A: Sadly, there is no good data on this and it's not something that researchers tend to study. Perhaps such research is something the proponents of the crackdown should fund: the only other people who might fund it are (in) pharma or have pharma links, and then it would be dismissed. Huge numbers of anecdotes are easily found, however- look first to the comments section of any article on the crackdown, where there are always at least one or two poignant stories of suffering patients. Radley Balko actively recruited such people when covering this story for the Huffington Post - he soon had more than 300 stories.
Q: You mention drug warriors, and I agree that reporters too often take their talking points from law enforcement instead of questioning some of their assumptions and pronouncements. What would be your guidance for reporters receiving a new, annual update on drug abuse in a state or nationwide?
A: Think critically! Remember when you smoked pot (and statistically, let's be real: odds are that you did, like more than half the adult population). Remember how wrong the information you received from authorities was about it? Do not use law enforcement people as sources for information about drug effects or pharmacology or addiction or epidemiology. They aren't experts in this.
Both law enforcement and community based treatment providers are prone to a bias known as the "clinician's error." What this means is that people who come to them are people in trouble: they aren't the vast majority of drug users. The vast majority of drug users are like you when you smoked pot in college and engaged in binge drinking: they get over it without treatment. People tend to think if they did drugs and didn't have a problem that they are the "exceptions" and that they were "lucky." The reality is that they are the rule, and addicts are the exception. This doesn't mean that addiction isn't a problem, but if we focus only on the pathology, we're not going to understand what goes wrong in people with problems since we won't know what goes right for those who are resilient.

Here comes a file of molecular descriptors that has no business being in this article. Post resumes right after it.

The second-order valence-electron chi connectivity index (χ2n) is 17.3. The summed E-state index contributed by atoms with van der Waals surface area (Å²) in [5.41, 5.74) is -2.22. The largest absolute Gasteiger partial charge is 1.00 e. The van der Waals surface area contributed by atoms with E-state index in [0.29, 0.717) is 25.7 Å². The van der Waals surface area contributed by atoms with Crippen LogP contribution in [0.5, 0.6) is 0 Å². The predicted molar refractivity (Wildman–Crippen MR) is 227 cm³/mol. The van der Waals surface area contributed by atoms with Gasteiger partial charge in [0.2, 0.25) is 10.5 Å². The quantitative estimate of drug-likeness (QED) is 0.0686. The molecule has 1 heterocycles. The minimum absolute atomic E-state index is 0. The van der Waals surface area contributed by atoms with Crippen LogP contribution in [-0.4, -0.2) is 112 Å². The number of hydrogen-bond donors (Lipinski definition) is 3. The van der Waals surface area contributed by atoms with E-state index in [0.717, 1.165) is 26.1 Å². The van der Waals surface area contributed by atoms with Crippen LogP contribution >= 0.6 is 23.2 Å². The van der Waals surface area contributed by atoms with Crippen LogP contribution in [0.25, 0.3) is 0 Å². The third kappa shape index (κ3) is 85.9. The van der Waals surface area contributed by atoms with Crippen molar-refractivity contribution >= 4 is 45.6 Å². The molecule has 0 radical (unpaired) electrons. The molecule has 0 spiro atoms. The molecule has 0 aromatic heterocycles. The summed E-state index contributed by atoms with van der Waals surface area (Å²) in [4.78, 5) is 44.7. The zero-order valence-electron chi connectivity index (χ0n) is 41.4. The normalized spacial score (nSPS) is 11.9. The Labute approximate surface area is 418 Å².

Most people get over their drug use without treatment or self-help groups, even addicts. This is why epidemiology of non-treatment samples is important. These people aren't typically seen by the police or by treatment providers, who assume that the people they do see are examples of "what drugs do." This is like looking at skid row and saying this is what drinking looks like. It's true, but it's not representative.
Also, don't be the readers' nanny or parent. You aren't there to "send the right message" - and show that "drugs are bad." That may be what the government wants you to do, but it's not your job. We need to ask questions like why our marijuana policy is so out of line with the data and think critically about conventional wisdom like "prescription drugs are as dangerous as street drugs." If that were true, we wouldn't need the FDA. Yes, Oxycontin is as addictive as heroin, but at least you actually know the dose contained in each pill. Also, you can be reasonably assured that the drug is the same in every dose and not "cut" with random fillers. We need to ask tough questions, challenge conventional wisdom and not assume that our assumptions about drugs and addictions are correct.
Every time, use PubMed and Google, and find out what the research actually shows on the most basic questions, like what proportion of users get hooked and what addiction is. You will get a better story because it won't be the one you have written 20 times before, and it will actually be closer to the reality.
You can also email me: email@example.com I do my best to answer reporters' queries and provide background on the research as a whole and source info on addictions and drug policy because there is so much misinformation out there.